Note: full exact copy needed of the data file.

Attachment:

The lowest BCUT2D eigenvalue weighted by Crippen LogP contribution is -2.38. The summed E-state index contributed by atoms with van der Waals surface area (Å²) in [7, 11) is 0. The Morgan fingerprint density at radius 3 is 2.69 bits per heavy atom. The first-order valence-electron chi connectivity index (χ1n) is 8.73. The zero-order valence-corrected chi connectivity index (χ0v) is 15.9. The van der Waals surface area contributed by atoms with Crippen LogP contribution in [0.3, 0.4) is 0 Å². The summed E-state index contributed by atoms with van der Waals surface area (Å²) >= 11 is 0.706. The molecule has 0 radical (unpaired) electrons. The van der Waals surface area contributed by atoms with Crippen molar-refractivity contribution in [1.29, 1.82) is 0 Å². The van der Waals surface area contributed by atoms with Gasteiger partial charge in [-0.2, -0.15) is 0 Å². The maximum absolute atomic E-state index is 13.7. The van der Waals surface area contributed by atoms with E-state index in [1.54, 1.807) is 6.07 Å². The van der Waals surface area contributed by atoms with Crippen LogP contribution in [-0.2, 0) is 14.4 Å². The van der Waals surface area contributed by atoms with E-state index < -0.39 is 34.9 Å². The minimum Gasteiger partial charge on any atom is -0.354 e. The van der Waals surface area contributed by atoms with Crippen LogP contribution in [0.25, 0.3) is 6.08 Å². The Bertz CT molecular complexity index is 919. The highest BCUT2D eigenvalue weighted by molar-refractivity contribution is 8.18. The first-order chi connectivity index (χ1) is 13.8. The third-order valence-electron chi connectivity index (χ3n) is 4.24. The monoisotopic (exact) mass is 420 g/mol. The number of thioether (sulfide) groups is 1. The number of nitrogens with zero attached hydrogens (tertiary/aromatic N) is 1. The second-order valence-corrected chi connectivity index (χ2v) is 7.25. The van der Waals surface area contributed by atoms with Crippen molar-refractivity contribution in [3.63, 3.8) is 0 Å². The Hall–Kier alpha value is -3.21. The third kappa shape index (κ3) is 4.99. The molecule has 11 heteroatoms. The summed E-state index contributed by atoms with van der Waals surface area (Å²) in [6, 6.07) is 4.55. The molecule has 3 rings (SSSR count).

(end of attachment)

The lowest BCUT2D eigenvalue weighted by Crippen LogP contribution is -2.38. The summed E-state index contributed by atoms with van der Waals surface area (Å²) in [7, 11) is 0. The Morgan fingerprint density at radius 3 is 2.69 bits per heavy atom. The first-order valence-electron chi connectivity index (χ1n) is 8.73. The zero-order valence-corrected chi connectivity index (χ0v) is 15.9. The van der Waals surface area contributed by atoms with Crippen LogP contribution in [0.3, 0.4) is 0 Å². The summed E-state index contributed by atoms with van der Waals surface area (Å²) >= 11 is 0.706. The molecule has 0 radical (unpaired) electrons. The van der Waals surface area contributed by atoms with Crippen molar-refractivity contribution in [1.29, 1.82) is 0 Å². The van der Waals surface area contributed by atoms with Gasteiger partial charge in [-0.2, -0.15) is 0 Å². The maximum absolute atomic E-state index is 13.7. The van der Waals surface area contributed by atoms with E-state index in [1.54, 1.807) is 6.07 Å². The van der Waals surface area contributed by atoms with Crippen LogP contribution in [-0.2, 0) is 14.4 Å². The van der Waals surface area contributed by atoms with E-state index < -0.39 is 34.9 Å². The minimum Gasteiger partial charge on any atom is -0.354 e. The van der Waals surface area contributed by atoms with Crippen LogP contribution in [0.25, 0.3) is 6.08 Å². The Bertz CT molecular complexity index is 919. The highest BCUT2D eigenvalue weighted by molar-refractivity contribution is 8.18. The first-order chi connectivity index (χ1) is 13.8. The third-order valence-electron chi connectivity index (χ3n) is 4.24. The monoisotopic (exact) mass is 420 g/mol. The number of thioether (sulfide) groups is 1. The number of nitrogens with zero attached hydrogens (tertiary/aromatic N) is 1. The second-order valence-corrected chi connectivity index (χ2v) is 7.25. The van der Waals surface area contributed by atoms with Crippen molar-refractivity contribution in [3.63, 3.8) is 0 Å². The Hall–Kier alpha value is -3.21. The third kappa shape index (κ3) is 4.99. The molecule has 11 heteroatoms. The summed E-state index contributed by atoms with van der Waals surface area (Å²) in [6, 6.07) is 4.55. The molecule has 3 rings (SSSR count).